France and the United States signed a 60 million US dollars agreement on 8 December 2014 to compensate thousands of Holocaust survivors who were deported to concentration camps by France's state rail company SNCF during Nazi occupation.
Although SNCF is not a party to the agreement, the company will contribute 4 million US dollars over the next five years to fund Holocaust memorials and museums in the US, Israel and France.
The agreement will come into effect after the approval by the French parliament.
Highlights of the agreement
• Under the agreement, the French government will pay 60 million US dollars to Holocaust survivors and their families.
• The agreement aims to pay those people who were deported from France to Nazi concentration camps through the French rail company SNCF during the country's occupation by the Germans between 1940 and 1944.
• In order to gain the benefits of the deal, the person should not have had access to any compensation or pension programmes which France has been providing since 1946.
• Spouses of the deportees who were not nationals of French, Belgian, Polish or British will also be compensated. These countries are already covered by bilateral agreements with France.
• Survivors including nationals from Israel and Canada as well as Americans may receive up to 100000 US dollars each while heirs and spouses may receive several tens of thousands.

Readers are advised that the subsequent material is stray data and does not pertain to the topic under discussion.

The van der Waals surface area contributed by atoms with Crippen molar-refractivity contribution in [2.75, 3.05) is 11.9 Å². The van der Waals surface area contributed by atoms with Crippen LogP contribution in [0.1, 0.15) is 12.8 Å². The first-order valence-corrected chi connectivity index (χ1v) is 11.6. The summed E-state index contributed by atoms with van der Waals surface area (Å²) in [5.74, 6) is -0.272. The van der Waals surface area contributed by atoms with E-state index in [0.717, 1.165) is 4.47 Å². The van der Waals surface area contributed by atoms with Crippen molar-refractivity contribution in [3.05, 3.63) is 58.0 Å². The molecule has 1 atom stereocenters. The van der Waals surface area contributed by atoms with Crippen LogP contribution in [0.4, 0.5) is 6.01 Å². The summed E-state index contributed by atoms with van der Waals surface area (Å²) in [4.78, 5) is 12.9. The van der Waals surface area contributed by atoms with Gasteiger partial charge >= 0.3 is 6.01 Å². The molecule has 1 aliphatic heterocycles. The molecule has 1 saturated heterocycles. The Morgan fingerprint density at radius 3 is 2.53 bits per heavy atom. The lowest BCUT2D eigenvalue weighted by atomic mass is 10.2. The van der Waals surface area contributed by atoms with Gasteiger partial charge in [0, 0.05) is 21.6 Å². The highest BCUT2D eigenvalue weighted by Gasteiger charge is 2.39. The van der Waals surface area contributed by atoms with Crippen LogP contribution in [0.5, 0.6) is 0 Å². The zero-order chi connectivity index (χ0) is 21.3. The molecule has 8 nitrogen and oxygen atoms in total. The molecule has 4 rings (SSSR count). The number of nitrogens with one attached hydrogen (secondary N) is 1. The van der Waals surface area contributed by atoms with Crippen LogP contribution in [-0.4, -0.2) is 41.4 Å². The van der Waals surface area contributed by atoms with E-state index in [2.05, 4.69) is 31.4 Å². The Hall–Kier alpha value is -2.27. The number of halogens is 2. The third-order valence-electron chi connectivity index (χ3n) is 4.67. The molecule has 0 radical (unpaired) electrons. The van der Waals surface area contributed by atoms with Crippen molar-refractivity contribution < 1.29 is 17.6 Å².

• As part of the deal, the US Government will work to end lawsuits and compensation claims against SNCF.
The accord came after Maryland lawmakers demanded that SNCF compensate Holocaust victims before being allowed to join a bidding process on a 25-kilometer (16-mile) public-private light rail project worth nearly 2.4 million Euros.
From 1942 to 1944, some 76000 Jews were transported by French railways to Nazi death camps after France's Vichy regime collaborated with the Nazis in their efforts to wipe out Europe's Jewish population. Only around 3000 survived.
These Jewish people passed through Drancy camp near Paris on their way to Nazi extermination camps during World War II.
However, France has already paid out around 49 million euros to French nationals who were victims of the Holocaust under a scheme which was set up in 1946.
When: 8 December 2014